A ruling of the provincial Court of Madrid annuls the IRPH banking
The Provincial Court of Madrid annuls the IRPH of a mortgage loan for abusive following the doctrine that the Supreme Court applies to the floor clauses.
Section 13 of the Provincial Court of Madrid issued a ruling on May 4 (Appeal nº 936/2016) that obligates Bankia to replace the IRPH (Mortgage Loan Reference Index) of a mortgage contract by the euríbor, The latter more favorable than the previous one, and to recalculate the entire loan amount as if from the beginning the Euribor itself had been taken into account instead of the IRPH.
As a consequence, the bank will have to return to the client all the overcharged for this mortgage calculated with the IRPH plus a difference agreed by the parties of 0.5%. This ruling will have important consequences, similar to what happened with the nullity ruling of the floor clauses: the rest of affected people will be able to claim to the bank in the courts to recover its money and the banking institutions will have to provision funds to face these demands and inform the Bank of Spain.
This ruling referred to a loan concluded in 2005 worth 90,000 euros, payable in 30 years in 360 monthly installments. This loan had an initial period to which a fixed interest rate of 3.5% was applied to him later to change to a variable rate to 0.5%. Both types were calculated according to the IRPH, an index elaborated by the Bank of Spain.
But what is the difference between the IRPH and the Euribor? In the first, the Bank of Spain is the institution that calculates it based on the value of loans made by Spanish banks. In the euríbor, the procedure is the same but with the Eurozone banks and is calculated by Reuters and the European Banking Federation. The difference is that the IRPH can be manipulated more easily than the euríbor and, while the latter has been going down in recent years, the IRPH has remained constant.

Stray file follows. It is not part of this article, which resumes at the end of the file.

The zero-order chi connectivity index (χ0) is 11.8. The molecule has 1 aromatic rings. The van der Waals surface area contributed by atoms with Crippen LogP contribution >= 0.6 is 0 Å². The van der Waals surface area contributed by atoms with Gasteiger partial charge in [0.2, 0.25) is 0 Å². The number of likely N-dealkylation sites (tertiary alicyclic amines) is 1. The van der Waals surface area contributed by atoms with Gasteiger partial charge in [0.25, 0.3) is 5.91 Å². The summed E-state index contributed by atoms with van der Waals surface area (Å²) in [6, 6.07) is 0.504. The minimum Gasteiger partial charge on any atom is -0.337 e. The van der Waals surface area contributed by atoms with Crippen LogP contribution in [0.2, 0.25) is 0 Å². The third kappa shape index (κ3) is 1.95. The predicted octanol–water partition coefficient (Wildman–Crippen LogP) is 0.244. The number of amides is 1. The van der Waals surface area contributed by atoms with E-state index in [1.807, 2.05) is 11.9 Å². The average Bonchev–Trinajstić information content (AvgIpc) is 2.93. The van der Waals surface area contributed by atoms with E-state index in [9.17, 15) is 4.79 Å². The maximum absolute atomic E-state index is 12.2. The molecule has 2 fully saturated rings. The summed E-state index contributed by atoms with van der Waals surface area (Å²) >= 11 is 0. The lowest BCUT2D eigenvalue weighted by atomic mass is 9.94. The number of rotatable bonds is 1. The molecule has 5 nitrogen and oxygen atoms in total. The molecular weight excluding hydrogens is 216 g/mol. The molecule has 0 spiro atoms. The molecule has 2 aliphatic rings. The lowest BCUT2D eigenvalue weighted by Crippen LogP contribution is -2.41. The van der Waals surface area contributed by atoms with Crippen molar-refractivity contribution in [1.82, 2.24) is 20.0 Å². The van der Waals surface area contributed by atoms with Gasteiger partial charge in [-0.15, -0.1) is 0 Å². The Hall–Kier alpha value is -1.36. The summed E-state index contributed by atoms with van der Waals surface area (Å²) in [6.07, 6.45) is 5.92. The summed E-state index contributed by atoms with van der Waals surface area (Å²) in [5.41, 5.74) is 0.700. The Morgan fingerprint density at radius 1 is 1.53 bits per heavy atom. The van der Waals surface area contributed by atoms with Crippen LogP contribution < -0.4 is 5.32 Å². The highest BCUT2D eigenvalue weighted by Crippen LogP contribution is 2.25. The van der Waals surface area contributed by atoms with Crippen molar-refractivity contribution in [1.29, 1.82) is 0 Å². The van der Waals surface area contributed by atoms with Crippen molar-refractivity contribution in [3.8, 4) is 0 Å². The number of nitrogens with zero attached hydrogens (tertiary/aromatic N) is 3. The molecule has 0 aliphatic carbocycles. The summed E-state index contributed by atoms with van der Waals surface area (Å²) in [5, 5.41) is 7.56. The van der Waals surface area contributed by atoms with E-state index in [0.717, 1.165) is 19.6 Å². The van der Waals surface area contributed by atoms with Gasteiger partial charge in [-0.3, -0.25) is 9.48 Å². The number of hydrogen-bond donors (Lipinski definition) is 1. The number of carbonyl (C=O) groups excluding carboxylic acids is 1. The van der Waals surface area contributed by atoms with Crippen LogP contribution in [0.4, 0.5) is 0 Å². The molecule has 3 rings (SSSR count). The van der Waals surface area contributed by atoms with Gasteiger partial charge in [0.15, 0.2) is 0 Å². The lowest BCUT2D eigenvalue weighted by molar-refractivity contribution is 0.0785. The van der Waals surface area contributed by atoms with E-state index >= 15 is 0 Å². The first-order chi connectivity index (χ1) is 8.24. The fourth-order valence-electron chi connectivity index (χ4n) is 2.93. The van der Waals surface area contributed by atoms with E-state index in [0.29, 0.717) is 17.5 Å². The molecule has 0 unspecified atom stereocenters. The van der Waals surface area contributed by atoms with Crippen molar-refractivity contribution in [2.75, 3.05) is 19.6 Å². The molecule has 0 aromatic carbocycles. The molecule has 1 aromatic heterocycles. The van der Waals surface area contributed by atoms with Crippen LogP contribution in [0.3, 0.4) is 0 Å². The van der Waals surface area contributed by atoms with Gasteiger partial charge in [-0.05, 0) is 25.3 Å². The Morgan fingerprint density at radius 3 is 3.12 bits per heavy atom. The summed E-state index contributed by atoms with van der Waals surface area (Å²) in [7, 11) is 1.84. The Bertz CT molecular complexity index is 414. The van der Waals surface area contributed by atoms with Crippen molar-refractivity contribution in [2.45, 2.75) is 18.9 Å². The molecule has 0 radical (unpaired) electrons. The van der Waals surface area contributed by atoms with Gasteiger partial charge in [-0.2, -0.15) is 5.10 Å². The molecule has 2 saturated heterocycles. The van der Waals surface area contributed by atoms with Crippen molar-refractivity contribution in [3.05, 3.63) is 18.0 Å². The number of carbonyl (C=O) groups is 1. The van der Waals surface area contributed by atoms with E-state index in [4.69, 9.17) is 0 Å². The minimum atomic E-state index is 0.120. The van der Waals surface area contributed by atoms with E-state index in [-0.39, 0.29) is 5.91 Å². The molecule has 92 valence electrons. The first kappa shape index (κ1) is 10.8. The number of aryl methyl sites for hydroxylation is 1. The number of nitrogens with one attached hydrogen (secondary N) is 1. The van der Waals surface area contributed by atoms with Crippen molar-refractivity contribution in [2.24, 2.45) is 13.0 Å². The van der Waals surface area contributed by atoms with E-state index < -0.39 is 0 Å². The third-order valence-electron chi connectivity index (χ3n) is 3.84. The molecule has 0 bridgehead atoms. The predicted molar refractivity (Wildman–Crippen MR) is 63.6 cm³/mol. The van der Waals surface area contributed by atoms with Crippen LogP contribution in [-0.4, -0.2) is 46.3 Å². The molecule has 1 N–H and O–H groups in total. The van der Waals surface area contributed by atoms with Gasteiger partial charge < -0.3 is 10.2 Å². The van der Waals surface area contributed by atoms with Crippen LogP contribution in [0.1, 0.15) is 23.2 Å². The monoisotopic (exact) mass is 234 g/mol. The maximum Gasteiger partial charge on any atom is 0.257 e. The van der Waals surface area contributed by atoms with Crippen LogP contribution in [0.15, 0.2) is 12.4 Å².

It is precisely this characteristic that the Provincial Court of Madrid has taken into account to consider it abusive and injurious to the client, since the application of one or another index had very different consequences for the bank and the mortgaged. Thus, the court considers that there is a lack of transparency due to imbalance in the spot and it applies the doctrine of the Supreme Court, annulling the IRPH clause for abusive.
With this ruling, the Provincial Court of Madrid gives reason to the Court of First Instance of Madrid and follows the line drawn by other Provincial Courts such as Álava and Vizcaya.
Bankia has already announced that it will appeal to the Supreme Court but, although this ruling is not yet firm, there is an appeal for cassation and extraordinary appeal for procedural infringement. However, this ruling is a further step in the legal security of consumers because it prevents them from abuses that the bank could commit taking advantage of its most dominant negotiating position.
Claudio Rodríguez Vera (@rvclaudio)
Lawyer at Del Canto Chambers